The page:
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This talk walks you through the existing tools in PWAs to create enhanced experiences after install.

Progressive Web Apps (PWAs) are a great way to get your web app to Chrome OS users. Users can install your app from the browser, and you can list your PWA in Google Play for users to discover. Once installed, your PWA will show up in the launcher where the user can pin it to their shelf and quickly access it, opening a new opportunity for your users to engage with your app. The Google I/O 2022 talk, Making the most of PWA install, walks you through the tools to further enhance your PWA with powerful APIs that create new experiences after installation.

Installation

Many of the capabilities discussed here only apply to apps that are installed, and won’t work if run from a tab. Therefore, the first step is to ensure that your app is installable. Chrome browser provides a default install experience but you may want to create a custom install flow to display the install prompt and also collect useful metrics during the process.

Notifications

Notifications are a good way to let users know about important and time-sensitive events or actions they need to take. Some users may be wary of turning on notifications, so you should clearly state the purpose of your notifications and let them opt-in before requesting permission. In a settings menu, you should allow users to enable and disable notifications and set their notification preferences.

Example of what a notification looks like on Chrome OS.

Implementing notifications consists of a few things including visual elements on the frontend and push messaging from your backend. On the frontend, it’s important to implement the visual and behavioral aspects of displaying a notification. Then, you will likely use your backend server to push messages to the client where the service worker will process the notification.

Badging

Similarly to notifications, badging alerts users to new activity happening in your PWA. Use the badging API to provide visual cues on the app icon on the shelf. On Chrome OS, this looks like a small circle on the app’s home icon.

Example of what a badge looks like on Chrome OS. Red arrow points to the small circle badge on app icon in the shelf.

Sharing

The Web Share and Web Share Target APIs lets you share content like links, texts, or files to and from your app. With the Web Share API, your PWA is able to use the same system-provided share capabilities as platform-specific apps.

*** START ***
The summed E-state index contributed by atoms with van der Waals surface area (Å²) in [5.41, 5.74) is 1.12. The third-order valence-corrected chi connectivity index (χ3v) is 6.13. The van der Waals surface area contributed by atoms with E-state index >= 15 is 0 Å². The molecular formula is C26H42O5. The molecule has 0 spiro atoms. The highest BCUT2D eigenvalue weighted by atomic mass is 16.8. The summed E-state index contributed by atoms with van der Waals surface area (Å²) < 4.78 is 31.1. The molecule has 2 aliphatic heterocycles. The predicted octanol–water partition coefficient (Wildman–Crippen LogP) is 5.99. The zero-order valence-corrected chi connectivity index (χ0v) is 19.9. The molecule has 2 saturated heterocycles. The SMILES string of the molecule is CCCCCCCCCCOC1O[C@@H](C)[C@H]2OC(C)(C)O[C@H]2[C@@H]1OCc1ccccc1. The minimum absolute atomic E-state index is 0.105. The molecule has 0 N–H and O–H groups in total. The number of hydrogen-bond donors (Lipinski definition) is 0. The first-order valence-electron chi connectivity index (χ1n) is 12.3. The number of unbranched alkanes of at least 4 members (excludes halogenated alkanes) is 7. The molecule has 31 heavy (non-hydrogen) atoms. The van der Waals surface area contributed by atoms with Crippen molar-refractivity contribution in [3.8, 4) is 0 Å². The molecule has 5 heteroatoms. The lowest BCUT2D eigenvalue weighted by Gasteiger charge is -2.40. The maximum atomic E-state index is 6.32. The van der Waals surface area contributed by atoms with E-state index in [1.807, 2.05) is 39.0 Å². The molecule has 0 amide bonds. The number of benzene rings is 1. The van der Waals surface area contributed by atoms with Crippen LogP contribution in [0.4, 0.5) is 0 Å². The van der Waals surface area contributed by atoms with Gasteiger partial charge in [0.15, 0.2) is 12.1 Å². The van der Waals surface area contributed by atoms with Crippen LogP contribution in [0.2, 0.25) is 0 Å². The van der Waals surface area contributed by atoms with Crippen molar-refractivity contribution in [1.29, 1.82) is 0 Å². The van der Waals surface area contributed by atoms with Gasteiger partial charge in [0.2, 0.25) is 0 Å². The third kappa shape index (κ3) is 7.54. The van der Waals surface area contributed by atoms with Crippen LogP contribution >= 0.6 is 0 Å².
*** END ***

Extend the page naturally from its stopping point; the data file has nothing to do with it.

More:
The Web Share Target API lets your PWA register with Chrome OS as a share target to receive certain types of shared content from other apps. To ensure that your app will always be able to process the shared data, it’s also a good idea to implement the action page that handles the shared content to work offline.

File handling

The File Handling API lets a PWA register itself as a file handler for certain file types. This allows a user to see the app as an option to “Open with…” when they try to open a file. Much like with the Web Share Target API, it’s recommended that the action page that handles the incoming file should work offline in the scenario when a user is unable to get online but would still like to edit or view (or whatever your app does) their local file.

Window controls overlay

The window controls overlay feature, which we expect to be available within the next few releases of Chrome OS, lets PWAs provide a more app-like feel by allowing a customized overlay containing the window controls to replace the normal title bar. You can even build some basic actions and UI elements into the custom overlay for users to interact with.

App shortcuts

App shortcuts help your users quickly start common or recommended tasks by navigating to specific pages within your PWA. The shortcuts menu is accessed by right-clicking on the app icon. This can be implemented by defining the shortcuts in the web app manifest.

Example of what app shortcuts look like in the right-click menu of an app in the Chrome OS shelf.

Identification

Previously, it was up to the discretion of browsers to decide how to identify your app. Some browsers relied on the app’s manifest field path or start_url which meant developers couldn’t change either without it being identified as a different app. Starting in Chrome 96, you can uniquely identify your app by using the id field in the web app manifest, removing the dependency on start_url and manifest path. It also makes it possible to serve multiple PWAs from the same URL as long as there is a manifest with a unique id.

And more!

These are just some of the powerful APIs available for you to make your PWAs more capable for your users. There are many more APIs (like the Launch Handler API) that can make your PWA work more seamlessly with the Chrome OS desktop and other apps. Check out the web and Chrome OS sessions at Google I/O 2022 and learn more about adapting web apps for Chrome OS .

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